How Should the CIO Develop a Big Data System?

The most technologically advanced companies in the world have only just begun to implement big data strategies and most lack a structured approach.

So what do CIOs need to do in order to make smart decisions about implementing big data solutions?

Aditya Yadav & Associates (AY&A) is a global consulting company. In November it will publish a report on big data systems. Its focus looks pretty sound. We’ll have to make a final judgement when the report is published but it seems like it will cover the right topics. The report covers big data strategies for customers and companies that are exploring how to become big data service providers. Refreshingly, it looks to Internet companies as the models for what to do. This makes perfect sense. These companies are the pioneers in the field, developing the first use cases for  how Hadoop is applied. The report does not include any vendor analysis, which it will save for future reports.

Let’s run through an overview for if nothing else, it’s a basic guide for how consultants view the process for developing a big data strategy.

Start with Hadoop. Develop a working definition of Hadoop based upon your research.

Understand when and when not to use Hadoop. Hadoop is a distributed file system. It is not a database. For example, see Iwona Bialynicka-Birula post about what not to do when working with Hadoop to harvest its full potential.

Build an Economic Model. What is the cost to run the data across hundreds or thousands of nodes? What is the compute cost?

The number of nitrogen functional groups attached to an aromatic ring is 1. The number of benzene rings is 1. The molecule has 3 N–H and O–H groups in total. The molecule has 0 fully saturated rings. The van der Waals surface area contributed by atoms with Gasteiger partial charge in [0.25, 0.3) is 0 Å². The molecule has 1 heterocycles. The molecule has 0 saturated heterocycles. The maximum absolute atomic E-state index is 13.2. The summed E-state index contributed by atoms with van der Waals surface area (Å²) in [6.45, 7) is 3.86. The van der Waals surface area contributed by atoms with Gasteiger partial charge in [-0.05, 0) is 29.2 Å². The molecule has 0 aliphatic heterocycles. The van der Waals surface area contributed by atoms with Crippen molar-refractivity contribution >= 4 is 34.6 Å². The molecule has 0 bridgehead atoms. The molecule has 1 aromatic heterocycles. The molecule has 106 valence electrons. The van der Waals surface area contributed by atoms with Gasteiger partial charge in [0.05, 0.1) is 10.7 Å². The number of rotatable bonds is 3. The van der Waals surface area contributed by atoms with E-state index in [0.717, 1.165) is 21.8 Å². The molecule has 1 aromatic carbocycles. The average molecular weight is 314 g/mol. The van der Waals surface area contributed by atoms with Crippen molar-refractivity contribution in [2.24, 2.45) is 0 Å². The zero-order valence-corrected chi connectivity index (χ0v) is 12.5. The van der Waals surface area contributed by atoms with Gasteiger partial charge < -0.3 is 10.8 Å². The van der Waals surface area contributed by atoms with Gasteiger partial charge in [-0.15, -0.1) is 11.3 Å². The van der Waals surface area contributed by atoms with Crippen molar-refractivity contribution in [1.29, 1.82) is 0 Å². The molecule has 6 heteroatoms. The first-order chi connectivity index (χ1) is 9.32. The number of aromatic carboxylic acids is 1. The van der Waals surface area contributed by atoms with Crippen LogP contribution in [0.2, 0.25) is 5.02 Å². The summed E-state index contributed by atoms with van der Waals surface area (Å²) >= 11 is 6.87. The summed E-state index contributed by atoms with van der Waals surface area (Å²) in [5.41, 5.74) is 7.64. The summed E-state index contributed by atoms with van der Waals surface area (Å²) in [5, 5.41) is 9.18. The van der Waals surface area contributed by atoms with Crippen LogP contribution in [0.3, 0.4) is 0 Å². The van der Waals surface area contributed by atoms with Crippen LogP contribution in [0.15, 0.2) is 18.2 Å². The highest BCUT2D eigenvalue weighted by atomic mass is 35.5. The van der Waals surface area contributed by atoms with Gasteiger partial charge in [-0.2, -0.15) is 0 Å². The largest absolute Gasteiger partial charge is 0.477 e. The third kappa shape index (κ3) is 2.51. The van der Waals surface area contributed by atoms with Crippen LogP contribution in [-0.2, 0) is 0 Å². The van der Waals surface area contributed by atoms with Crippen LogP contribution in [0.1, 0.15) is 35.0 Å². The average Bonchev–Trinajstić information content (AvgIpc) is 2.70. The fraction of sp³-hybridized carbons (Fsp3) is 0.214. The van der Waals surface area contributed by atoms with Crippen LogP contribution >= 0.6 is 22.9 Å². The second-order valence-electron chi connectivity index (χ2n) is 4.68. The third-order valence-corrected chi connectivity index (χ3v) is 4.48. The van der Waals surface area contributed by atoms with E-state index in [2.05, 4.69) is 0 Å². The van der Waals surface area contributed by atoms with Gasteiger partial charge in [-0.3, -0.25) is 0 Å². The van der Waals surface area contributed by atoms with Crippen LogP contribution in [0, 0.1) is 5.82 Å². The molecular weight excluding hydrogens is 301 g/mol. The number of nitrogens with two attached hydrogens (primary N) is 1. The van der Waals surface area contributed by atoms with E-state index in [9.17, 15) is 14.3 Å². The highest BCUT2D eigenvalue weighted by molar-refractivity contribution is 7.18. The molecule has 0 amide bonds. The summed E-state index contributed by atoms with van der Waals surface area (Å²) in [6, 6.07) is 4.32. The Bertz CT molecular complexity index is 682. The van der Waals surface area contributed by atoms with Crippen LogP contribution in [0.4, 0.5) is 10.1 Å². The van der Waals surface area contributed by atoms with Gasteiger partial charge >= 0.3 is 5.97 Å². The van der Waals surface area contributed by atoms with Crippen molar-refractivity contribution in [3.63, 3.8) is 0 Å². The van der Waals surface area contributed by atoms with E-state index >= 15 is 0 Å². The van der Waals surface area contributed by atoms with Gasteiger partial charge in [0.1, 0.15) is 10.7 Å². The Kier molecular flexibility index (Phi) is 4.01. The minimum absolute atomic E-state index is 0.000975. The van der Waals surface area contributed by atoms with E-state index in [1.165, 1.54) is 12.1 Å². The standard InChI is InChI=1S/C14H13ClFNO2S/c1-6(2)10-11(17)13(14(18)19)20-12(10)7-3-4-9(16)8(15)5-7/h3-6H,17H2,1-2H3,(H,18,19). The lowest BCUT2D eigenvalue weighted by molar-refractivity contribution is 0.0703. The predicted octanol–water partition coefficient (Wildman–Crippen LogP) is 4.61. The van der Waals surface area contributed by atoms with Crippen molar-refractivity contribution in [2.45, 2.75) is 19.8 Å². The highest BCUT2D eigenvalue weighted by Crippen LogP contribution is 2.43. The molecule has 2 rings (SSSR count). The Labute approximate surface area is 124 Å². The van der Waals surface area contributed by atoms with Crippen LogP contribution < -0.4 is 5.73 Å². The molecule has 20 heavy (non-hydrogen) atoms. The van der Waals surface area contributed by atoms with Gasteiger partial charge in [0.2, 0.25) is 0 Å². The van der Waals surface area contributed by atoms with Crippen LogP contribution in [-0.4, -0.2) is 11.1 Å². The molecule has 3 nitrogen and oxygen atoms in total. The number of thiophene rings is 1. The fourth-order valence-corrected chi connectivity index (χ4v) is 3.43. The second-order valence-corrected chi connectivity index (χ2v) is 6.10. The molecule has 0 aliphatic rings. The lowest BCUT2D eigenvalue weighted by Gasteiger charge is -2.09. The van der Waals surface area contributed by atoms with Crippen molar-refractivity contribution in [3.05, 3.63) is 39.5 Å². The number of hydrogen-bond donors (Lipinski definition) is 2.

Use Internet Companies as a Model. Internet companies were the first to use Hadoop and have since built their own big data systems. Their architecture is a guide for building a big data environment.

Look at the Hadoop Stack and how its Future Looks. Cloudera’s Hadoop stack will give you a decent guide for what you will be looking at when developing your own infrastructure. Here’s a presentation by Doug Cutting, one of the original creators for Apache Hadoop and Cloudera’s Chief Data Scientist Jeff Hammerbacher.

Look at the Various Alternative Flavors of Hadoop. Microsoft, for example is exploring its own variation on MapReduce. Lexis-Nexis is offering a Hadoop alternative.

Compare the Top Consultants in the Hadoop Space. Cloudera and Hortnworks provide services as do major consulting companies such as Accenture and Deloitte.

Develop a Working Definition of NoSQL. NoSQL is gaining acceptance in the market. Here is one definition.

Understand the Limitations of Relational Databases. The golden era of relational database management systems is over.

From Government Technology:

Former Federal CIO Vivek Kundra recently said, “this notion of thinking about data in a structured, relational database is dead, some of the most valuable information is going to live in video, blogs, and audio, and it is going to be unstructured inherently.” Modern, 21st century tools have evolved to tackle unstructured information, yet a huge majority of federal organizations continue to try and use relational databases to solve modern information challenges. The question is this – what is keeping us from realizing the full potential of our data, structured and unstructured, which is (among other things) a vital necessity to national security?

Services Angle

The big data landscape is alien to almost everyone. The best guides come from the major Internet companies. They provide a model for how to manage big data. Developing working definitions and looking at the various implementations is the way forward for any organization considering developing a big data strategy for themselves or their customers.

SiliconAngle will do live streaming coverage next week from HadoopWorld. Join us live on The Cube as we stream interviews with industry leaders and cover one of the year’s most important big data events.

About Alex Williams

Alex Williams is an editor for SiliconAngle and lives a charmed life in Portland, Or.